by Glen Cousquer
The Royal Geographical Society (RGS) Explore 2016 weekend of talks and workshops attracted some 450 delegates, all keen to learn from the assembled selection of inspirational speakers. This year saw the event mark its 40th anniversary, a reflection of the role that this event continues to play in supporting expeditions as they plan and prepare for their overseas journeys.
This year animals, animal ethics and animal welfare were very much centre stage. The poster presenting The Donkey Sanctuary’s work on pack mule welfare in mountain tourism attracted a significant amount of attention. The same was also true of the team of Canadian husky dogs who were present throughout the Saturday. The dogs were largely confined to the grounds of the Society, providing visitors with an excellent reason to go outside. That said, one or two dogs did make it into the tea room where they also attracted some friendly admirers.
The weekend was structured around a series of talks and workshops. On the Saturday afternoon, workshops on expedition planning were held. I was invited to contribute to the mountain panel along with three other experienced International Mountain Leaders, together with a past president of the Oxford University Mountaineering Club who has recently returned from leading an expedition to Svalbard. The panel was chaired by Tori James, who in 2007 became the youngest British and first Welsh woman to summit on Everest!
This expert panel fielded a host of questions from those who had gathered to seek inspiration and advice as part of their own expedition planning. It was particularly reassuring to see so much interest being taken in responsible travel and in undertaking due diligence to ensure that team members (whether they be human or non-human) are not exploited and are not caused to suffer (whether wittingly or unwittingly).
When asked what advice we might offer someone looking to undertake a solo expedition, the obvious answer was clearly “take a mule”. This brought a chuckle from the audience. I had to explain though that my answer was a serious one for mules and donkeys are not only the perfect companion on a solo journey into the mountains, they also allow us to discover our own “inner mule or donkey”! Their honest companionship tells us so much about ourselves for they stand and reflect back to us who we are and what we believe in and care about.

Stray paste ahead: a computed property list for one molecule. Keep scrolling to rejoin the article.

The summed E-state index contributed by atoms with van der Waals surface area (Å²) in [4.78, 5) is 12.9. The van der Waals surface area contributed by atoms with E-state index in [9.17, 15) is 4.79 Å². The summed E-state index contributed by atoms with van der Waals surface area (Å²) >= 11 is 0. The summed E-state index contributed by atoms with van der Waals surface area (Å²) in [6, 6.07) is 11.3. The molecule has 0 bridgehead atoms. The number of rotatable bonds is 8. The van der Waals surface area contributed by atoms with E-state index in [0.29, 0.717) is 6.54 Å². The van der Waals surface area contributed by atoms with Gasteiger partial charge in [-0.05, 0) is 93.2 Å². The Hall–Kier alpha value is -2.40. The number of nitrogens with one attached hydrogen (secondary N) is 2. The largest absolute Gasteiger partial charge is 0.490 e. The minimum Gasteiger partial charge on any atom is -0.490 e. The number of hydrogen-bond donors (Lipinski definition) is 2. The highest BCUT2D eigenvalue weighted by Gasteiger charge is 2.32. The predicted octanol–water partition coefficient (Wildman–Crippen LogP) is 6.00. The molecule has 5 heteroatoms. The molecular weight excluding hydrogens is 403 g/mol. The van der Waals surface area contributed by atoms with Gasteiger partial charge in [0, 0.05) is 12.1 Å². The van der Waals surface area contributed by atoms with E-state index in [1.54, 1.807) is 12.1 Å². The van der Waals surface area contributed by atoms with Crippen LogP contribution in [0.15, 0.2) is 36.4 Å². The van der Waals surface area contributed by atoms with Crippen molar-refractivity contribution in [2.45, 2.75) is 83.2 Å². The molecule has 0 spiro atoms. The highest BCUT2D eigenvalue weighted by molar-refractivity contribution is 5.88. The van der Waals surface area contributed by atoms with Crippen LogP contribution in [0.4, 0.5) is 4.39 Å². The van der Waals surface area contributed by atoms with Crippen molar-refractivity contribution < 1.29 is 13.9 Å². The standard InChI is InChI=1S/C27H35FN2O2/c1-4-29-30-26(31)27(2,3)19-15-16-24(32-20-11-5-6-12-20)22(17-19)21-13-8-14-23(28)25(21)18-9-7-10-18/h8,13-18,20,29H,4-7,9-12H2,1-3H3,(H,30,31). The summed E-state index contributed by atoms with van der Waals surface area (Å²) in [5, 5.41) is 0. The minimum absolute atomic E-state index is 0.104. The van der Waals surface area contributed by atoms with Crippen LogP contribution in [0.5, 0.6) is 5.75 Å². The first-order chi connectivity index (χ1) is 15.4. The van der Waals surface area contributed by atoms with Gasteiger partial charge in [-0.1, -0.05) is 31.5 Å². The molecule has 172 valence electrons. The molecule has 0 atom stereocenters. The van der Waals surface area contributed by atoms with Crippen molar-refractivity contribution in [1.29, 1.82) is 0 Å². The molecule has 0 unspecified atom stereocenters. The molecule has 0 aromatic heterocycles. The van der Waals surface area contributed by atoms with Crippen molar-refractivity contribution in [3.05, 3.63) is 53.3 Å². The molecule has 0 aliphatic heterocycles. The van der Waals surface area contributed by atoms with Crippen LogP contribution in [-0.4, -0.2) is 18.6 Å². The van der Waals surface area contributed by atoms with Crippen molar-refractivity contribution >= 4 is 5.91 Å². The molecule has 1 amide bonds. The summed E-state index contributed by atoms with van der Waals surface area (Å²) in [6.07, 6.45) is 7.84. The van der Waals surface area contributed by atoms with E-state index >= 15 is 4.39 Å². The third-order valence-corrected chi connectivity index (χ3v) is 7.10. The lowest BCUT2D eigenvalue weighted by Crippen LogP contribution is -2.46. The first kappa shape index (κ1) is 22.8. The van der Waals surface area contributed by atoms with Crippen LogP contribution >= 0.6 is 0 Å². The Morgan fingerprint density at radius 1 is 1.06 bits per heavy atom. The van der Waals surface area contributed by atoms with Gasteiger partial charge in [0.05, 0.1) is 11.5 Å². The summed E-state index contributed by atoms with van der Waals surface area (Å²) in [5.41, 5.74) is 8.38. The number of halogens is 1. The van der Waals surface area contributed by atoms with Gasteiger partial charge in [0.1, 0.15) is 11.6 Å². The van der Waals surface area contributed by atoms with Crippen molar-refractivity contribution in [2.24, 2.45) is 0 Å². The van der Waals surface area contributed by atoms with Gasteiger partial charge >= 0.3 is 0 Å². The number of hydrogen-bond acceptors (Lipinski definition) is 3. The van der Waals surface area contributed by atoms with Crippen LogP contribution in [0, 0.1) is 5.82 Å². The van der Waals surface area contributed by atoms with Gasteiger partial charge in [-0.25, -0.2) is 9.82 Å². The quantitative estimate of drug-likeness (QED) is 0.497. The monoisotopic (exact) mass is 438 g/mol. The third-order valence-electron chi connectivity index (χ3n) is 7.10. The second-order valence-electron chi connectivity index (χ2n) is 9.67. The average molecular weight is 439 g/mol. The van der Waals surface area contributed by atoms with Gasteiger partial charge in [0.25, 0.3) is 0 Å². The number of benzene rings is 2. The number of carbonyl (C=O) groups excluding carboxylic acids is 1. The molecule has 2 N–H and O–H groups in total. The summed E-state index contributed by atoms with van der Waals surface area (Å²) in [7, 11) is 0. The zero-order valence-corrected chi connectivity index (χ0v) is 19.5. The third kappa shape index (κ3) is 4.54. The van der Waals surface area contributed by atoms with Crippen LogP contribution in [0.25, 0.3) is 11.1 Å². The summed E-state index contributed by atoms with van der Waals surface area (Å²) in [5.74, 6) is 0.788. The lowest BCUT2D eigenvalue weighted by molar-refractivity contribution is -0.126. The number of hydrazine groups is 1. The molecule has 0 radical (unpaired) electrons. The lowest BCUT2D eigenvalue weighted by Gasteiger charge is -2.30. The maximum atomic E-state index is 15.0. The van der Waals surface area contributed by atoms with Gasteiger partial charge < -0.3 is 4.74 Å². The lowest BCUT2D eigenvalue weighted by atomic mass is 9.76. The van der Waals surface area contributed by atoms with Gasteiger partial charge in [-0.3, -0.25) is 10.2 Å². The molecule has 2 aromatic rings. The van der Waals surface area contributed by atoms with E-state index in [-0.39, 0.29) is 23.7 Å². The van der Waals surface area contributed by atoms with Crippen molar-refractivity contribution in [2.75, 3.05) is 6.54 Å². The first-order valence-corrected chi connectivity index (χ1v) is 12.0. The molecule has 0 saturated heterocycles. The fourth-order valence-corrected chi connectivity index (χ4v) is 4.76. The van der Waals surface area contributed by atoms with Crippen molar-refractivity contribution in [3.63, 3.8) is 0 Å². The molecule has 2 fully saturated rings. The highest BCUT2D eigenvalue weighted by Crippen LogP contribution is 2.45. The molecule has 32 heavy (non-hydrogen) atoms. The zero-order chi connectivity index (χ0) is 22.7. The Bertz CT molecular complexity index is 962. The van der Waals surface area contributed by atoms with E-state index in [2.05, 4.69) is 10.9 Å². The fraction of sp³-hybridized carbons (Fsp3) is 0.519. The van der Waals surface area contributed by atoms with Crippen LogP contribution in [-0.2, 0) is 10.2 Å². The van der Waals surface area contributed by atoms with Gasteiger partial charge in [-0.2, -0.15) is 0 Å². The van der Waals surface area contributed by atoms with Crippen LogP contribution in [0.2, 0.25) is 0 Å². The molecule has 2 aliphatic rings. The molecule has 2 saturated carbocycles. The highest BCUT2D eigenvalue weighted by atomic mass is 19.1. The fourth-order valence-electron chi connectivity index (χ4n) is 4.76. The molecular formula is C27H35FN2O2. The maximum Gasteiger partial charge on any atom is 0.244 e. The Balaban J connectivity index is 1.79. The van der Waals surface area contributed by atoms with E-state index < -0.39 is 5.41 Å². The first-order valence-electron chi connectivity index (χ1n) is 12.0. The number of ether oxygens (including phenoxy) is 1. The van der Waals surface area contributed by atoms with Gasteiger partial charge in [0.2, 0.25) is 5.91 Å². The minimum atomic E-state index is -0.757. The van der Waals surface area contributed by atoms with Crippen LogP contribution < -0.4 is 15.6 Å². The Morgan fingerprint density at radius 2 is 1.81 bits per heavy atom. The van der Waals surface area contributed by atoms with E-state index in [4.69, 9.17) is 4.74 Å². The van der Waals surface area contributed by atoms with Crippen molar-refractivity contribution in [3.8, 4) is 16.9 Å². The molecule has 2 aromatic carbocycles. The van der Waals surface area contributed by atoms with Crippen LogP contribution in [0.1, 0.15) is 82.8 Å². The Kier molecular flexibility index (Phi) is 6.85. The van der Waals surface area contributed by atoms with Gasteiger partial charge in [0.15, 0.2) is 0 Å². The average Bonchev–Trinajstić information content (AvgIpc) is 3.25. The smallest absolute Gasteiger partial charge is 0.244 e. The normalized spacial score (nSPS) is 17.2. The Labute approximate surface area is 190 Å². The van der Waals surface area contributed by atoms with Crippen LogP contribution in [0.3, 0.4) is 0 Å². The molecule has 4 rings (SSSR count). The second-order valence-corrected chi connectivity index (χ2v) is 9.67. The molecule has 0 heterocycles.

When asked what advice we might have when engaging the services of people on the ground, I was able to emphasise that there are companies out there who already have dedicated animal welfare policies and who can explain exactly what they are doing to ensure that pack animal welfare is not compromised. I gave the example of The Mountain People, who have been featured in a previous blog. Their website provides clear information on what standards they enforce and what guarantees they can provide. All those seeking to trek responsibly should ensure they seek similar assurances from those they trek with.
The RGS Explore event was a remarkable success and allowed us to reach out to a community of trekkers and explorers and to spread the message about responsible travel. This was confirmed when Paul Rose, in his closing speech, commented on the fact that we had at several points over the course of the weekend been challenged to think about the ethics of animal use on expedition. I had challenged those assembled to think about how we can better understand and meet our responsibilities to the pack animals who provide transport on expedition. I had also asked those undertaking biological research on expedition to consider the ethics of killing and preserving animals as part of their research. There is an assumption that this is justified by the need to discover and describe new species. Clearly this argument is not as persuasive as it once was for past generations of scientists. Our challenge is to re-imagine how we relate to, respect and care for the animals we share this world with.
There is a hunger for knowledge about responsible trekking and expeditions. Where pack animals such as mules are used on expedition and on treks, we need to ensure they receive the very best care and that their needs are understood and respected. This is not always easy, especially when operating in areas that are poor and remote. It is, however, the challenge that The Donkey Sanctuary is helping those involved in the trekking and expeditions industry to meet.